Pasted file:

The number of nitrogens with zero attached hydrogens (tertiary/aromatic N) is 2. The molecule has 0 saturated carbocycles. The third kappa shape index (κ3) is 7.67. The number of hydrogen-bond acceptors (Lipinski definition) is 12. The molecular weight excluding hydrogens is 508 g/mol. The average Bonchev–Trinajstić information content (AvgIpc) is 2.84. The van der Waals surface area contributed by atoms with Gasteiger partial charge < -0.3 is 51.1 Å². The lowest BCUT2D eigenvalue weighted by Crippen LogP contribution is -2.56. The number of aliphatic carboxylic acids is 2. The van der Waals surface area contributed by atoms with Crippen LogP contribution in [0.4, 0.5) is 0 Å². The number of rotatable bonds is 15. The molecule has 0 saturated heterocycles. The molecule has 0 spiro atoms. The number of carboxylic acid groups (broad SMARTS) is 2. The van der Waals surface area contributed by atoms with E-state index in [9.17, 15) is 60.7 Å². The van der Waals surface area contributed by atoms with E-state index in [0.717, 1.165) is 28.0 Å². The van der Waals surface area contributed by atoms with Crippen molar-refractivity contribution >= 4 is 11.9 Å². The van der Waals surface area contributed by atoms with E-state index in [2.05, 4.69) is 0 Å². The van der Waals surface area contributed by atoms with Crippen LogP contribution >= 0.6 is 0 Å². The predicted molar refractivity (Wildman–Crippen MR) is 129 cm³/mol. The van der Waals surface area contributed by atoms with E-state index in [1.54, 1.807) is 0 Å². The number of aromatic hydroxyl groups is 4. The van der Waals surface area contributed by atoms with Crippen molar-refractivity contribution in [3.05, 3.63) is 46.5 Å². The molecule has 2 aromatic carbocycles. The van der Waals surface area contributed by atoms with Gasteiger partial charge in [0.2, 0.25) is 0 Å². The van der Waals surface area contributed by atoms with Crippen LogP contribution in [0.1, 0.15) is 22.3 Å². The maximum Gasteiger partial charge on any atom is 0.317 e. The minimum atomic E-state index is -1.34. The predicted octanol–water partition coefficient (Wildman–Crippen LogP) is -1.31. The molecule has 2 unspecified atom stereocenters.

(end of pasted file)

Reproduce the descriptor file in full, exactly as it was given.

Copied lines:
The number of nitrogens with zero attached hydrogens (tertiary/aromatic N) is 2. The molecule has 0 saturated carbocycles. The third kappa shape index (κ3) is 7.67. The number of hydrogen-bond acceptors (Lipinski definition) is 12. The molecular weight excluding hydrogens is 508 g/mol. The average Bonchev–Trinajstić information content (AvgIpc) is 2.84. The van der Waals surface area contributed by atoms with Gasteiger partial charge < -0.3 is 51.1 Å². The lowest BCUT2D eigenvalue weighted by Crippen LogP contribution is -2.56. The number of aliphatic carboxylic acids is 2. The van der Waals surface area contributed by atoms with Crippen LogP contribution in [0.4, 0.5) is 0 Å². The number of rotatable bonds is 15. The molecule has 0 saturated heterocycles. The molecule has 0 spiro atoms. The number of carboxylic acid groups (broad SMARTS) is 2. The van der Waals surface area contributed by atoms with E-state index in [9.17, 15) is 60.7 Å². The van der Waals surface area contributed by atoms with E-state index in [0.717, 1.165) is 28.0 Å². The van der Waals surface area contributed by atoms with Crippen molar-refractivity contribution >= 4 is 11.9 Å². The van der Waals surface area contributed by atoms with E-state index in [2.05, 4.69) is 0 Å². The van der Waals surface area contributed by atoms with Crippen LogP contribution >= 0.6 is 0 Å². The predicted molar refractivity (Wildman–Crippen MR) is 129 cm³/mol. The van der Waals surface area contributed by atoms with E-state index in [1.54, 1.807) is 0 Å². The number of aromatic hydroxyl groups is 4. The van der Waals surface area contributed by atoms with Crippen molar-refractivity contribution in [3.05, 3.63) is 46.5 Å². The molecule has 2 aromatic carbocycles. The van der Waals surface area contributed by atoms with Gasteiger partial charge in [0.2, 0.25) is 0 Å². The van der Waals surface area contributed by atoms with Crippen LogP contribution in [0.1, 0.15) is 22.3 Å². The maximum Gasteiger partial charge on any atom is 0.317 e. The minimum atomic E-state index is -1.34. The predicted octanol–water partition coefficient (Wildman–Crippen LogP) is -1.31. The molecule has 2 unspecified atom stereocenters.